—Best Budget Jogging Stroller—
Graco Modes Jogger 2.0
Budget-priced but fully capable
Weight: 33 lb.
This budget stroller costs half as much as most of the models here, and will work great for parents who only head outside with their kids occasionally on nice days. It has some helpful features that make it a solid value, too, like 16-inch rear wheels so it rolls smoothly, and a cargo basket underneath that’s large enough to hold a bag of groceries or a menagerie of stuffed animals. Plus, it’s compatible with all Graco infant carseats, and those can be positioned facing at the parent or looking ahead. At this price, expect some trade-offs. The parking brake, while helpful, requires stepping on two pedals to operate, and we noticed some play in the frame’s main pivot joint, which gives it a rougher ride than some (the lack of suspension didn’t help either). Still, it’s a nice economical option—and you can use the money you saved to buy more running gear.
—Best All-Around Jogging Stroller—
BOB Revolution Flex 3.0
Easy, one-handed operation for parents on the go
Weight: 28.5 lb.
The newest Revolution Flex comes with extra storage and a more comfortable cockpit for your kid. Our tester’s 19-month-old son isn’t talking enough to tell Mom just how cozy it was, but the Flex 3.0 offered him more space despite the frame actually being more compact than other strollers she’s tested. The new seat is designed using compression padding like you’d find in a kayak, so your baby won’t grumble as you leg out another mile on your long run. Meanwhile, our tester appreciated the new zip pocket on top of the canopy, which was big enough for her iPhone and kept it within easy reach. It’s worth noting that you don’t have to worry about the quick-release wheels that made news; the Flex 3.0’s front wheel is bolted to the fork. Our lone gripe: the thick spokes on the wheels made it tricky to get a bike pump fitted to the valves.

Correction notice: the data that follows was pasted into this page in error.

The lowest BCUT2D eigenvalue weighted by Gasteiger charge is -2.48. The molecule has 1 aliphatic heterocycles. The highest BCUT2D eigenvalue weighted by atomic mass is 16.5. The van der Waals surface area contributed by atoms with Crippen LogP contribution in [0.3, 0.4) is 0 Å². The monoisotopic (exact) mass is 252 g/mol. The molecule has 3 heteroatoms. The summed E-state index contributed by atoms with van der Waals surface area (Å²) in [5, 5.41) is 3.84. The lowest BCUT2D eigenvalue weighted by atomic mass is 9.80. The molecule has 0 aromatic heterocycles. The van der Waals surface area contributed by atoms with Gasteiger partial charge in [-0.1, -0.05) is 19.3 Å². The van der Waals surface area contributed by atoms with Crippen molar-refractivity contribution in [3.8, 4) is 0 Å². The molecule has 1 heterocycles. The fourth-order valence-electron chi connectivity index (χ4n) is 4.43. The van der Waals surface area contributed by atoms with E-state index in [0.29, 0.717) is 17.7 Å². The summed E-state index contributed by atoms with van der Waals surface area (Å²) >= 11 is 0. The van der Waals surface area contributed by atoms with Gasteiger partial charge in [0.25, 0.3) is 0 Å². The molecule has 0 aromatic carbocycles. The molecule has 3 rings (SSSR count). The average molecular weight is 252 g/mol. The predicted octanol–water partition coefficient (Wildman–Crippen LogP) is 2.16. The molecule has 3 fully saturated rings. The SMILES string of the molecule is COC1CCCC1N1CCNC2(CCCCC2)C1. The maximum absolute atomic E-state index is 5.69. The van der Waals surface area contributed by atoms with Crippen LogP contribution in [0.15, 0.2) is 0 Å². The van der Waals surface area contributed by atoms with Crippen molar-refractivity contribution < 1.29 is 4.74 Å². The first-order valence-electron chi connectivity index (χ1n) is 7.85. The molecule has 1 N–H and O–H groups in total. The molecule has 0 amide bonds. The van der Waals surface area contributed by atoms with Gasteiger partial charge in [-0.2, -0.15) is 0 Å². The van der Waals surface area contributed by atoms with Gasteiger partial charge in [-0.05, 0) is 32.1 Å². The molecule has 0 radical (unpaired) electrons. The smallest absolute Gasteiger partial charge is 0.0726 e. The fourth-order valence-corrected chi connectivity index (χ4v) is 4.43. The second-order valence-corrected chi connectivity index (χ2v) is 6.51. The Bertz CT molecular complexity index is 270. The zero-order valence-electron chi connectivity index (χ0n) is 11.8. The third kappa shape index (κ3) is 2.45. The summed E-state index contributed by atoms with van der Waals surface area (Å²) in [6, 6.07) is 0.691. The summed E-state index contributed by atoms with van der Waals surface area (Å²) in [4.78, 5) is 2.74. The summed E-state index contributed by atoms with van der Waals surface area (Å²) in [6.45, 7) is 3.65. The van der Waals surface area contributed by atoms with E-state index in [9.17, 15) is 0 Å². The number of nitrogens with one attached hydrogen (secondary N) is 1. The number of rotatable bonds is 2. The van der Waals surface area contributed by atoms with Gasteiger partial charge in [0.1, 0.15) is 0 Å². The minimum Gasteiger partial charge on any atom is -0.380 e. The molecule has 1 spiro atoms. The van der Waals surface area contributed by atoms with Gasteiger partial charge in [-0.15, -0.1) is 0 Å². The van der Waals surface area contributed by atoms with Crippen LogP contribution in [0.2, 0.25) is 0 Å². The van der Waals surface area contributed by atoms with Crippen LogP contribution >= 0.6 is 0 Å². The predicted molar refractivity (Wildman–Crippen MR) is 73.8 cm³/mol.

—Most Versatile Jogging Stroller—
A versatile stroller for shopping trips as well as long runs
Weight: 26 lb.
Jogging strollers that are too large are hard to maneuver, meaning you’ll never use them for anything other than running. But, if they’re too small, they become tippy and hard to control. The Bumbleride Speed has a compact wheelbase that’s easy to get through doorways by yourself—trips around a grocery store or shopping mall are a breeze—yet stabilizes when you lock the front wheel and hit start on your Garmin. Despite there not being any suspension or shock absorbers, the frame is built to take up some of the bumps without jostling your precious cargo too much—it’s not nearly as shake proof as the Thule Chariot Cross or BOB Revolution Flex 3.0, but it doesn’t bounce wildly, even when you’re running quickly. An oddity, however, is that the steering is highly responsive to the slightest inputs, so you’ll find yourself zig-zagging down the road on your first outing. You get used to the flow quickly and, with a small spin of the adjustment dial, you’ll have it pulling straight ahead after just a few runs. One of the best features of this stroller is how easily it collapses. Pull the two trigger levers by the hand grip and it folds into thirds—the handle and seat back bend up over the seat toward the front wheel, while the rear wheels drop down and head the same direction. A tip: Invest in a roll of bicycle handlebar tape. The rubberized grips get slick with sweat; tape can give you a little better hold on steamy runs.
A well-thought-out and excellently crafted running stroller
Weight: 29.2 lb.